Seville | The Real Game of Thrones
You don’t really need any additional excuses to come to a city as beautiful as Seville for your holidays, or to visit its top tourist attraction, Los Reales Alcazares (the Royal Palace), but this amazing place is now being brought to a wider audience, courtesy of the block-busting TV series, A Game of Thrones.
In series 5 of the adaptation of George R.R. Martin’s books, A Song of Ice and Fire, the Alcázar plays host to the exotic Water Gardens of Dorne, seat of House Martell and the southernmost of the Seven Kingdoms of Westeros. Here are played out the intrigues and plots, murder and mayhem of the great houses (actually I’m just guessing as I haven’t seen it yet, but I’m betting they don’t just sit around knitting and playing whist).
But the subtropical greenery, pools, fountains and lavishly tiled courtyards aren’t the only reason why the Alcázar is a fitting choice for the location of the high drama of A Game of Thrones. Still an official residence of the Spanish royal family, this is the longest serving palace in Europe, and has seen its fair share of drama and intrigue over the years.
In the year 913, by the order of the Arabic Caliphs who ruled Spain from their seat in Córdoba, the southernmost Roman-Visigothic suburb of the city was demolished, and a new palace for the governor of Seville was constructed in the area of the Plaster Courtyard and Patio de Banderas. In the 11th century, after the collapse of the Caliphate, the Almoravids, a Moorish clan from North Africa gained control of the city and extended and refortified the palace area. More buildings were added by the Almohad dynasty in the 12th century, including a covered way from the palace to the new Grand Mosque that allowed the rulers to avoid coming into contact with the common people.
Apart from the impressive outer walls of the compound in the Plaza del Triunfo, little remains from this period – just a short section of wall between the Lion Gate and the Patio de la Montería, and the Justice Room and Plaster Courtyard to its left. The Gothic Palace was the first to be constructed by the new Christian rulers shortly after the reconquest of 1248. The palace was badly damaged in the Lisbon earthquake of 1755, and parts of the original ground floor were filled in and a new upper floor constructed. Some of the best views of the gardens, which you can see in Game of Thrones, are provided by the big windows in the upper galleries.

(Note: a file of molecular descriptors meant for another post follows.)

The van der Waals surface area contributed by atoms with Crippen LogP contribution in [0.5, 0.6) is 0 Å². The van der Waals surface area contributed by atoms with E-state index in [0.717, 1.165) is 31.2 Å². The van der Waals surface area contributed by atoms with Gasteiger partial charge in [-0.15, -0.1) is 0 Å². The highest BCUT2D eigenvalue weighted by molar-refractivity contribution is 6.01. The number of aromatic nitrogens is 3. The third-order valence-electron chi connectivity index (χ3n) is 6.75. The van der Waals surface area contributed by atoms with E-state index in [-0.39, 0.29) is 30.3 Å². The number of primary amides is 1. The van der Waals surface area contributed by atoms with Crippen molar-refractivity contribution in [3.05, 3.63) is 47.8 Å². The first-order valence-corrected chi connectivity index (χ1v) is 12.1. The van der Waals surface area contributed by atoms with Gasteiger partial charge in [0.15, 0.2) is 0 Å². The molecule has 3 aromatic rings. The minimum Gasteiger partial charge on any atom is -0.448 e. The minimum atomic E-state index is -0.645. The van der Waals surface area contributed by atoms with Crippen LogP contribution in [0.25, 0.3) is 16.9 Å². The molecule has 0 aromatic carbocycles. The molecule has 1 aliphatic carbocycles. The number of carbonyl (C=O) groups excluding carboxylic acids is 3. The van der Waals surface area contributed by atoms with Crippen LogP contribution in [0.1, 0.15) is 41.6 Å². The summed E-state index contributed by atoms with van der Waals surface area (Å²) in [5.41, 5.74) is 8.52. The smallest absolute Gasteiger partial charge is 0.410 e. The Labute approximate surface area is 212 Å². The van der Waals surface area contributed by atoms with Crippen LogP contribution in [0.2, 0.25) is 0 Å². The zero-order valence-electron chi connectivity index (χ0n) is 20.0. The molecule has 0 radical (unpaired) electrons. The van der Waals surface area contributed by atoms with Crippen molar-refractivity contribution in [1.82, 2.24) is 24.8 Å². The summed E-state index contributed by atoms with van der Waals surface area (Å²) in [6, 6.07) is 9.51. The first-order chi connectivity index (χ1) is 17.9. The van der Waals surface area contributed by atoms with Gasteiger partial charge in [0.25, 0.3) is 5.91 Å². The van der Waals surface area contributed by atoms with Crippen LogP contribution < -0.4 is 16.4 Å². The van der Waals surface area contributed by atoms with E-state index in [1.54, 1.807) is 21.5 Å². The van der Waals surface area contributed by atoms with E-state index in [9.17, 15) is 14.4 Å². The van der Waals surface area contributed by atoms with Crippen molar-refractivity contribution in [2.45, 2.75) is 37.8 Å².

Also featured heavily is the tiled magnificence of the principal Royal residence, the Mudejar Palace, built for Pedro I (the Cruel) in the 14th century, mostly by those Moorish craftsmen who had stayed in Seville, and who are responsible for the “Arabian Nights” romantic appeal of its architecture and decoration, especially the long pool and sunken flower beds of the central Patio, the Patio of the Maidens
Other favourite places which do (or should) appear, include the Baños de Doña Maria Padilla (actually rainwater tanks beneath the Gothic palace), the Pavilion of Charles V, and the Gallery of Grotesques (originally part of the city wall, but extensively remodelled in Italian renaissance style by Philip III), as well as the main gardens and garden courtyards in various styles.
For a place to stay while you’re here have a look at one of our wide selection of apartments in the neighbouring Santa Cruz, with its picture postcard streets and squares.
Trackbacks & Pingbacks